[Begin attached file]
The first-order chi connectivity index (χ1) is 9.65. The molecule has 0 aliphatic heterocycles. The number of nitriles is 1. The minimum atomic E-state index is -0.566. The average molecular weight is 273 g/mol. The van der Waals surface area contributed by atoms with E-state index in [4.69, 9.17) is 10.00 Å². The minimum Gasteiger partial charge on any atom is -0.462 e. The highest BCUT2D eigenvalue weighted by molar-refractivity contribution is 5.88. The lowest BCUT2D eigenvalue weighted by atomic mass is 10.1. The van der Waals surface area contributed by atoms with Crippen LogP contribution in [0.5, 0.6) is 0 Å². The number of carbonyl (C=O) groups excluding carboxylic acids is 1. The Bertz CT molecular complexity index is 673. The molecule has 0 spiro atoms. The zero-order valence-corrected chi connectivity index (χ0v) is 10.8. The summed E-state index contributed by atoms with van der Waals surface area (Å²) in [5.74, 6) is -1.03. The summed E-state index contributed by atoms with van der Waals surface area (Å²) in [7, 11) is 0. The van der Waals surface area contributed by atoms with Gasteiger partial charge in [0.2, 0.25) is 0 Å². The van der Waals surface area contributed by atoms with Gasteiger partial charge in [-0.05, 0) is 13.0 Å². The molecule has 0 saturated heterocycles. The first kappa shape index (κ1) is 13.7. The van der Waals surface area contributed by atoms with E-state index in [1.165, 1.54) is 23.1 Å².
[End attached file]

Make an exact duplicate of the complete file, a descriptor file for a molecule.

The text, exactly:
The first-order chi connectivity index (χ1) is 9.65. The molecule has 0 aliphatic heterocycles. The number of nitriles is 1. The minimum atomic E-state index is -0.566. The average molecular weight is 273 g/mol. The van der Waals surface area contributed by atoms with E-state index in [4.69, 9.17) is 10.00 Å². The minimum Gasteiger partial charge on any atom is -0.462 e. The highest BCUT2D eigenvalue weighted by molar-refractivity contribution is 5.88. The lowest BCUT2D eigenvalue weighted by atomic mass is 10.1. The van der Waals surface area contributed by atoms with Crippen LogP contribution in [0.5, 0.6) is 0 Å². The number of carbonyl (C=O) groups excluding carboxylic acids is 1. The Bertz CT molecular complexity index is 673. The molecule has 0 spiro atoms. The zero-order valence-corrected chi connectivity index (χ0v) is 10.8. The summed E-state index contributed by atoms with van der Waals surface area (Å²) in [5.74, 6) is -1.03. The summed E-state index contributed by atoms with van der Waals surface area (Å²) in [7, 11) is 0. The van der Waals surface area contributed by atoms with Gasteiger partial charge in [0.2, 0.25) is 0 Å². The van der Waals surface area contributed by atoms with Gasteiger partial charge in [-0.05, 0) is 13.0 Å². The molecule has 0 saturated heterocycles. The first kappa shape index (κ1) is 13.7. The van der Waals surface area contributed by atoms with E-state index in [1.165, 1.54) is 23.1 Å².